Usually damning leaked documents from a powerful institution are supposed to inspire protests.
Not end them. But that's what happened this past week, when the University of Minnesota football team announced it was planning to boycott the Holiday Bowl over what it perceived as mistreatment of 10 of its players.
Those players were accused of either actively participating in or not doing anything to prevent a gang rape at on-campus housing where a high number of freshman and sophomore Gophers players live. Minneapolis police investigated the incident, which is said to have begun as a consensual encounter between the victim, a college football player and a high school recruiting prospect, before several other members took advantage of the woman without her consent.
Cops turned their findings over to the Hennepin County Attorney's Office, which determined there was insufficient evidence to prove the horrifying allegations "beyond a reasonable doubt."
That's a high standard of proof, much higher than the one set out in the Equal Educational Opportunities Act (EEOA), a federal law that gives schools the authority to investigate alleged civil rights violations on their own. The University of Minnesota did so, interviewing the victim and players, and upon completion of its findings, suspended the 10 players directly involved in what happened that night.
Soon after University president Eric Kaler and athletic director Mark Coyle announced those players were suspended -- at least through the bowl game, possibly for good -- the football squad picked a particularly bleak, ugly hill upon which to die. Led by team captain Drew Wolitarsky, players announced they would stand with their "brothers," those "falsely accused" young men who'd been hit with "unjust suspensions."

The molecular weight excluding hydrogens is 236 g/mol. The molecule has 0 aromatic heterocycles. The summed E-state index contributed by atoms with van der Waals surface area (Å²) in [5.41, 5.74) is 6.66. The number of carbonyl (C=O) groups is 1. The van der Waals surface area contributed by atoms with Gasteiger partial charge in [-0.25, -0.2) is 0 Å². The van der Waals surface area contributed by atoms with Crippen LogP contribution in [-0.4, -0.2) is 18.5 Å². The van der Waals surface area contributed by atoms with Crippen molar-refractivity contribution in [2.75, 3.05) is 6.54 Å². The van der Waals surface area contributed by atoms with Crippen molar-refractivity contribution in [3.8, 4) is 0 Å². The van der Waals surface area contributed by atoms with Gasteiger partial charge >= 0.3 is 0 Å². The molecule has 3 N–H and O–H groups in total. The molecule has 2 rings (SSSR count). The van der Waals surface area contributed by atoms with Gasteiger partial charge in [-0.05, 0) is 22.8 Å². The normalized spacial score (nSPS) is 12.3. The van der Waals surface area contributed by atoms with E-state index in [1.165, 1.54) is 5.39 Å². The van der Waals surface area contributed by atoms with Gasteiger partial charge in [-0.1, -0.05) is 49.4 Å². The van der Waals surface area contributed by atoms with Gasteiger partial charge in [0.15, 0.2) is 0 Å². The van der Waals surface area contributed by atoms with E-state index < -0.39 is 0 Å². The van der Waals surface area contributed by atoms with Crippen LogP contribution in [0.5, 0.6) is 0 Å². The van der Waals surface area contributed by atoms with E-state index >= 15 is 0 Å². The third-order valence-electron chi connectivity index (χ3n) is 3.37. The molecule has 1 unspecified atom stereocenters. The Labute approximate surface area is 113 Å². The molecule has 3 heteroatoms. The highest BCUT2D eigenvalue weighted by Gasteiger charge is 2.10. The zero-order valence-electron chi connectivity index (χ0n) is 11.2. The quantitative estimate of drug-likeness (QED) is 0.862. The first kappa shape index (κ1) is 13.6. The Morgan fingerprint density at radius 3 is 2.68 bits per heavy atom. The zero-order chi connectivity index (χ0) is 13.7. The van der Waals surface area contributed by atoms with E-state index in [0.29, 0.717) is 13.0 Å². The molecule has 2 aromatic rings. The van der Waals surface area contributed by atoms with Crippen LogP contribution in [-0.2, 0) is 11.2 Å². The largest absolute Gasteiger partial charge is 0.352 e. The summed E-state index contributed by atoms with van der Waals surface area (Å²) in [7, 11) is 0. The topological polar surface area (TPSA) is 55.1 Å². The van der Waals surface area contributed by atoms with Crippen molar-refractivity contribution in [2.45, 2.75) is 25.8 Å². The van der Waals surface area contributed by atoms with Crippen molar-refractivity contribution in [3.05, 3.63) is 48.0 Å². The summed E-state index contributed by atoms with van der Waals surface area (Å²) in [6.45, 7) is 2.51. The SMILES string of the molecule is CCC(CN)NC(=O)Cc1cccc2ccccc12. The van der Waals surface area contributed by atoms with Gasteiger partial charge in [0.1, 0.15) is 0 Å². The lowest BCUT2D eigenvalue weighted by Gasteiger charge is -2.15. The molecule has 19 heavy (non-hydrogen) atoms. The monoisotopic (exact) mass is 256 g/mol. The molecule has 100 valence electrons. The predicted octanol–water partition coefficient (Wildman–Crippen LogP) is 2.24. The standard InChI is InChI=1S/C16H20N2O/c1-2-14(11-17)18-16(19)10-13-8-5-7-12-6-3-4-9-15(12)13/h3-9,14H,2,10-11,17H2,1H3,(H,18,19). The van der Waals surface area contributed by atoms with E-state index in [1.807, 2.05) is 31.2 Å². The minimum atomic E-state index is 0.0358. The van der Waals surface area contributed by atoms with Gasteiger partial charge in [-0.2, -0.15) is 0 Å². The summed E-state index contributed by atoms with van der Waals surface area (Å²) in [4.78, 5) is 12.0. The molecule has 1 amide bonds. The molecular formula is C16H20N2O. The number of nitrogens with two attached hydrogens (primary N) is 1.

Wolitarsky also said the team wanted to "make our program great again," the Donald Trump-ian wording of which was not lost on anyone who'd lived in America this past 12 months.
Then someone leaked the whole 80-page EEOA report to KSTP and everyone decided it was probably a better idea to shut up for a while. Game on, said the Gophers. Uh, forget we said anything.
As Washington Post columnist Sally Jenkins wrote over the weekend, the Minnesota players "get an F in civics for their boycott." By rushing to so strongly defend their teammates, despite not knowing what happened that night, the players showed "no recognition ... that women even exist on their campus."
Writes Jenkins: "There are a million good social-justice causes over which a major college football team could boycott. This isn’t one."
The same point is made rather cleverly in a short skit performed by some University of Minnesota students. Written and directed by U of M undergrad Kate McCarthy, the skit plays off the moving final scene of the Robin Williams movie Dead Poets Society.
Having seen that movie helps, but isn't required. All you need to get the joke is a brain, a heart, and the capacity not to reflexively defend someone accused of a terrible act... even if you like the way he plays football.
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